But on the third track, “Kong,” the band abandons their experimental side and dives into catchy, hook-laden indie rock. The track finds lead singer Markus Acher crooning, a little defeated but hopeful, “Are you coming in to drop us off in another spot?/ It's bliss cause I believe in this/ Cause I believe in this.”
Unfortunately some of The Notwist’s lyrics get lost in the air of the synths and spacy guitars, but they come through clear on the album’s ballad, “Casino,” where Acher sings, “After our life in the casino/ we know gambling is a joke/ but to say I’m not here for the money/ is just another word for broke.”
It’s easy to get lost in the overwhelming, full sound on Close to the Glass, but there’s a pop song at the heart of each track. The album may not strike you on first listen, but like the most rewarding records, it get’s more and more beautiful with each listen.
Check out these photos our assistant music director, Kirk Windus, took at a WSBU favorite Kevin Devine concert in Buffalo.
RIYL: Disclosure, Calvin Harris, Frank Ocean
Recommended tracks: 5. lay me down 3. Nirvana 4. Latch
English singer/songwriter, and BRIT critics' choice award winner Sam Smith is a talent that needs more recognition.
After listening to this sampler I'm convinced that everything Smith sings should be acoustic. With a voice like that, why is this man not well known in every household world wide? If you're a lover of quality R&B you would have such an appreciation for his vocals. He sounds like a John Legend/Sam Dew/Vince Kidd mash up and it's so addicting.
The fourth and fifth track on this sampler were especially amazing. Track 5, “Lay Me Down,” is the standout track. It's a typical missing-someone, wish-they-were-with-you, bed-is-empty-on-their-side kind of song, but it's also acoustic heaven. His voice just wraps you in a blanket of soulful emotion that you never ever want to leave.
The first two tracks don’t capture quite as much as the latter. They're still 100% amazing, but they're more up-tempo kind of pop. Smith's vocals are much more suited for soul and R&B than dance pop.
But this guy is definitely going somewhere, I guarantee you'll have him on repeat.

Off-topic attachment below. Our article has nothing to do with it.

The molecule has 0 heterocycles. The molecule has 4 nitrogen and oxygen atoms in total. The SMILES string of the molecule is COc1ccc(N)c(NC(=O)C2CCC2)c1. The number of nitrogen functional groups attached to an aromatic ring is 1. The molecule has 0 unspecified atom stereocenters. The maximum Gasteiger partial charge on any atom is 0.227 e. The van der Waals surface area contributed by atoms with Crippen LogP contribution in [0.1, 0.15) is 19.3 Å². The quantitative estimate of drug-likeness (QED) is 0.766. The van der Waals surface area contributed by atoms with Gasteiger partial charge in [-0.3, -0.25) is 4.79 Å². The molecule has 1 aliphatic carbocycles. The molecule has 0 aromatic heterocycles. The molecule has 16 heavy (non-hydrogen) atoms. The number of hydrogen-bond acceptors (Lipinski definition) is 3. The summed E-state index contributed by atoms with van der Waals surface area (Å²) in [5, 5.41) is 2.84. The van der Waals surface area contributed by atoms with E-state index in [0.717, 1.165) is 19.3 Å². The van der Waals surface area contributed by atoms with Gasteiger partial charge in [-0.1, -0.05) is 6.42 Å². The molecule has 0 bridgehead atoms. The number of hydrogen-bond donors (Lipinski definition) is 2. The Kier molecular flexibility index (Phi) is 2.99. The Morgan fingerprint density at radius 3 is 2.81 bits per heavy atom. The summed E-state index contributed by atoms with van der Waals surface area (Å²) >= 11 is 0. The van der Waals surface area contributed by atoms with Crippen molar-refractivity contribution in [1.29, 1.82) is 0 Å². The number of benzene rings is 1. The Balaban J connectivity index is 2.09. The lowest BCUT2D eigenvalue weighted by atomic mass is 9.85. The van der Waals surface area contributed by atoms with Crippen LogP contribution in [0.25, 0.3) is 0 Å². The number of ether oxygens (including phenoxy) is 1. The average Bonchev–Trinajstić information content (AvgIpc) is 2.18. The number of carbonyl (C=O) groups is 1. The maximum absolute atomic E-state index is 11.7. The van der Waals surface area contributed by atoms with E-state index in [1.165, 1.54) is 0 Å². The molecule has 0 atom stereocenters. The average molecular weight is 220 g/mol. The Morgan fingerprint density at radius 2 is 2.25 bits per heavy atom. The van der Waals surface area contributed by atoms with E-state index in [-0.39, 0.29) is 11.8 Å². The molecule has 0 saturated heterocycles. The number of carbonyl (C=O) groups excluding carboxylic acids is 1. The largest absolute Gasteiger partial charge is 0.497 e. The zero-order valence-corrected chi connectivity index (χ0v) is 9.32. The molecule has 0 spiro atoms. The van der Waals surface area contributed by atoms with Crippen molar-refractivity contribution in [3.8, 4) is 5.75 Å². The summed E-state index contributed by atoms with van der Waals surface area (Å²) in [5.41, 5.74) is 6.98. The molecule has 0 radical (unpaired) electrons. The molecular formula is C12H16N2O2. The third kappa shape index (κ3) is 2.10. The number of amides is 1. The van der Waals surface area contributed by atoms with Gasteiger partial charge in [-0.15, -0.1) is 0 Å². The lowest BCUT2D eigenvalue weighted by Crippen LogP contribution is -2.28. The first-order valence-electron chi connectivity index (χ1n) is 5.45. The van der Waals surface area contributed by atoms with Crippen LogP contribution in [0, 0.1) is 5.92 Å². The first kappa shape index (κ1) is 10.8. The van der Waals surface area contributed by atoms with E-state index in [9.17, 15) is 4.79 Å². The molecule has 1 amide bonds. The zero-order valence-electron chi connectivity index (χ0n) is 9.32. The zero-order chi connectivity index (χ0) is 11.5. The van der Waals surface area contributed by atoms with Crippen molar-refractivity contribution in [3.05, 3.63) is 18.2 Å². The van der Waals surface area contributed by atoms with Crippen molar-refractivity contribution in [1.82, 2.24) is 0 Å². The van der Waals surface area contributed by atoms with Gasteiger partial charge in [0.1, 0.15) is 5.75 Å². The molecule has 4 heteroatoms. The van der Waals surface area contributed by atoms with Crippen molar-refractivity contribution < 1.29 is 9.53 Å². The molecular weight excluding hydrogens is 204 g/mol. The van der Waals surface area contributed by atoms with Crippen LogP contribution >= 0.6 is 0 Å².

Savannah Smith Live at WSBU
Click the link below to hear the live session
RIYL- Youngblood Hawke, The Joy Formidable
Tracks to Recommend- all songs
There are a few trends that I’ve been noticing in the world of indie/alternative music, one of them being the use of synths. It’s obvious that the synthesizer is the future of the Indie genre. I can’t complain because I thoroughly enjoy the new sounds it brings to music and the new things bands have been able to do with their live performances.
Vinyl Thief utilizes the sounds of synths in a magical way. On Stop Motion, the band doesn’t rely on the synthesizer to define them; rather they let it accent their already full sound. Paired with the standout vocals of lead singer Grayson Proctor and the driving percussion of Andrew Broadway, the synth sounds on the album make it a success.
On a four song EP, there isn’t much time to make an impression. Vinyl Thief jumps right in on their first track, “Smooth.” I’ll be cliché here and say, yes, this song is in fact smooth. Although it’s not the strongest vocal performance on the EP, Proctor’s voice seems to soar above the rest of the instrumentation. On “Faces,” which is arguably the “danciest” song, the drums hit relentlessly throughout, giving it an infectious head-bop feel.
We are going to start hearing more and more bands with a sound like Vinyl Thief and Youngblood Hawke, who have seemed to transcend both electronic and alternative genres. This sound is the future of music and I’ll have to admit that I’m excited about it.
RIYL: HAIM, Broken Bells, Volcano Choir
Track 2- Keep It Healthy
Track 3- Love Is To Die
Track 6- Teese
There’s a reason that Warpaint’s self-titled made all kinds of most anticipated albums of 2014 lists. The female indie rockers have some serious chops.
The album’s not ridden with hooks, but it's easy to see that the band fully intended to create something that in no way conforms to current pop music trends. The record takes the listener on a sonic journey through spacey synths and ghastly vocals. The mix is incredible, and the layers upon layers of sound manage to create something both chaotic and comprehensive.
If you’re looking for something to sing in the car Warpaint not be the place to look, but that doesn’t take anything away from record. Warpaint is more than just an album. It’s an experience. Meant to be digested as a comprehensive work, the songs work together to create an absolutely hypnotizing 50 minutes.
Even Earl Sweatshirt wants to work with the band. And while it may not be the group’s catchiest or most captivating effort, Warpaint isn’t a record you’ll easily forget.
This album consists of one song. Well, that’s how it sounds at least. It’s difficult to tell the differences between each song from the one that comes next. Preeta’s lyrics are nothing more than elementary. She doesn’t provide much hope for the future of the pop music industry with immature insights like “Make love, not war,” and “In this life, we can find eternity.”
The message that she is trying to get across is obvious. It’s a nice message and I know that she means well, but it doesn’t come off as anything profound. She seems like a wonderful woman with a huge heart, but the record lacks a little substance. In the right context Preeta’s music is functional, but there’s nothing groundbreaking on the album and it seems to drag on from the minute the first Hawaiian beat drops.